selves, showed his method of caring i
lor and feeding. Thinks a cross be-;
twten the Italian and our common j
black bee the best as they are moiei
hardy and less likely to :ting than the
pure Italian. Prof. Culbertson had
persued a different couise with bees
which he thought better. He piefers
the pure Italian bee, thinks they are j
belter honey makers. He showed his
method of arlificii'l swarming !
Prof. Culbeitson (after noon) ad
dressed the I ai uu is on the Influence
of Heat, showing how difference of'
hllitute and cleatio:i effect the differ- !
ent crops. Gave account of some ex-;
periments in the difference of temper-'
atuie of tlie soil in different localities,
also the difference of moisture in the .
ground undt r mulching and that un
protected by mulching. A paper pre-!
pared by Hon. Oilando Teft on Cattle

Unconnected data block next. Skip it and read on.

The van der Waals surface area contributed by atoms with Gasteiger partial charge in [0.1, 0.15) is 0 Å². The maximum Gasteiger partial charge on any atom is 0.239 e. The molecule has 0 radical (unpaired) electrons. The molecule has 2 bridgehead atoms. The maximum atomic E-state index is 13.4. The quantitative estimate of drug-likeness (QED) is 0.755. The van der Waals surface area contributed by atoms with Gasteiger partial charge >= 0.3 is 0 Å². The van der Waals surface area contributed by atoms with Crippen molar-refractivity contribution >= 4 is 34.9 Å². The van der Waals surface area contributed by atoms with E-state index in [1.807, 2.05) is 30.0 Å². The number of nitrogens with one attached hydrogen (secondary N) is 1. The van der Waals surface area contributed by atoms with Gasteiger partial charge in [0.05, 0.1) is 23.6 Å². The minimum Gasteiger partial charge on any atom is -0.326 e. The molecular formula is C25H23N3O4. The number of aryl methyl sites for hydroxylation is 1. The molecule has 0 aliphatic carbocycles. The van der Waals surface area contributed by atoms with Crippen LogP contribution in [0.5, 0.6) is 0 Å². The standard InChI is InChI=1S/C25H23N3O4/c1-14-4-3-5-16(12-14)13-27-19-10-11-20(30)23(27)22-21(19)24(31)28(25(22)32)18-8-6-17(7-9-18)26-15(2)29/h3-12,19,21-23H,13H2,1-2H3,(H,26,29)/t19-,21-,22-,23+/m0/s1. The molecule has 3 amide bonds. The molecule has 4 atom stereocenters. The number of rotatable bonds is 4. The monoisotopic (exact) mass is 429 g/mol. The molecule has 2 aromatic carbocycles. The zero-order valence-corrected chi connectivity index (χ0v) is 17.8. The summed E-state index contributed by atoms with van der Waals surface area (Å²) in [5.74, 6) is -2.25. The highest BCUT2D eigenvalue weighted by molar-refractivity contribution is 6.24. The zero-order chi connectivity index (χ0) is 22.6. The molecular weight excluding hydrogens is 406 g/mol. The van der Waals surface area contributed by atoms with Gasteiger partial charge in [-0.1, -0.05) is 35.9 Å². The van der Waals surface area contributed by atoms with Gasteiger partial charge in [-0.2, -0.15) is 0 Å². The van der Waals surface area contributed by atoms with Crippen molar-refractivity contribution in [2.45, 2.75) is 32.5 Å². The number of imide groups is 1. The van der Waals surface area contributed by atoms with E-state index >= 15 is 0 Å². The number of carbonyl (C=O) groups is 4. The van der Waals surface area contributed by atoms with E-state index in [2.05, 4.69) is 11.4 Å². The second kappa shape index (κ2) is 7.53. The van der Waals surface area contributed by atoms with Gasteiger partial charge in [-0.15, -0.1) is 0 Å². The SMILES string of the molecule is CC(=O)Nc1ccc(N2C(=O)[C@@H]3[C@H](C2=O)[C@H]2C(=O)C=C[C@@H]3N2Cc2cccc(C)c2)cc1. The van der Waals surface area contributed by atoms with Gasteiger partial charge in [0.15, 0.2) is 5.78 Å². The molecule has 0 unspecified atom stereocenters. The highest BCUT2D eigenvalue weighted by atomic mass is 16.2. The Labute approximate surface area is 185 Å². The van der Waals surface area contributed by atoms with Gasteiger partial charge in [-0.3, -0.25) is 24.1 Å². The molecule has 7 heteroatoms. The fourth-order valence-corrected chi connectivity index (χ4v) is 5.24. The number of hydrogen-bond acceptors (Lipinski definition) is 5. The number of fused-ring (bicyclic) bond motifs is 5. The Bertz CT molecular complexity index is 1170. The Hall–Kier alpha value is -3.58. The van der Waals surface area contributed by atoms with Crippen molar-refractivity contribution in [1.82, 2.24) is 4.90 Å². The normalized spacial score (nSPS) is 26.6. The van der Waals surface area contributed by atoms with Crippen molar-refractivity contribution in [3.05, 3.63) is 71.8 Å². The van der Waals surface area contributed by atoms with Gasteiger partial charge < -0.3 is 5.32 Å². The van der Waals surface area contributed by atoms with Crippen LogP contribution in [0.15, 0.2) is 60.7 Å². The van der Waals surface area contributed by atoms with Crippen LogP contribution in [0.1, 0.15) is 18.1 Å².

Raising was then .read, after which ;
the last subject on the programme,!
Mixed Farming, was taken up. Prof.1
Cniberisuri thought the lime had come;
vieni a inore varied larming was
jieeeSsitrjs-'tafr ra$fAjres itfa Ceicg
so rapidly taken up and our hay crop
thus cut short we should be obliged to
keep our stock on the farm. Thought
the Creamery and Cheese making sys
tems tlie stepping stones ttfa success
ful change. Every farmer would then
keep a few cows and so help himself
to a stait in stock. Sic.
Refore adjournment steps w ere taken
to organize a permanent Agricultur
al society. The Chair was instructed
to appoint a committee of five in two
weeks. Votes of thanks were tender
ed Prof. Cull ertson for his presence
and assistance, and to the citizens of